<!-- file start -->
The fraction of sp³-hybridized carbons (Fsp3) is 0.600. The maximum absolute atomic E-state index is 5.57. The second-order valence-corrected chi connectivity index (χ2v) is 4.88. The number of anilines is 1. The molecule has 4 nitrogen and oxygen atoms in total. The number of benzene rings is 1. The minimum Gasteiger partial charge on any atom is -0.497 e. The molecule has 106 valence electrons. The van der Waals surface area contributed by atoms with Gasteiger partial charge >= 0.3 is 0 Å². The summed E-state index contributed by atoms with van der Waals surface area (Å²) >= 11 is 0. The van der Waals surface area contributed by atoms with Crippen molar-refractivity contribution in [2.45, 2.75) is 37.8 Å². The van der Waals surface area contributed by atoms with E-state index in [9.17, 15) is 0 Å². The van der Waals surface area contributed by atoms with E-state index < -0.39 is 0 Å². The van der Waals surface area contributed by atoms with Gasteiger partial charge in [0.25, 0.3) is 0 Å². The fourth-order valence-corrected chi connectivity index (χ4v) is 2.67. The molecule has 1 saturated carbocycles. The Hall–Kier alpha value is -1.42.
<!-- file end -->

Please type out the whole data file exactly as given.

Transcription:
The fraction of sp³-hybridized carbons (Fsp3) is 0.600. The maximum absolute atomic E-state index is 5.57. The second-order valence-corrected chi connectivity index (χ2v) is 4.88. The number of anilines is 1. The molecule has 4 nitrogen and oxygen atoms in total. The number of benzene rings is 1. The minimum Gasteiger partial charge on any atom is -0.497 e. The molecule has 106 valence electrons. The van der Waals surface area contributed by atoms with Gasteiger partial charge >= 0.3 is 0 Å². The summed E-state index contributed by atoms with van der Waals surface area (Å²) >= 11 is 0. The van der Waals surface area contributed by atoms with Crippen molar-refractivity contribution in [2.45, 2.75) is 37.8 Å². The van der Waals surface area contributed by atoms with E-state index in [9.17, 15) is 0 Å². The van der Waals surface area contributed by atoms with E-state index < -0.39 is 0 Å². The van der Waals surface area contributed by atoms with Gasteiger partial charge in [0.25, 0.3) is 0 Å². The fourth-order valence-corrected chi connectivity index (χ4v) is 2.67. The molecule has 1 saturated carbocycles. The Hall–Kier alpha value is -1.42.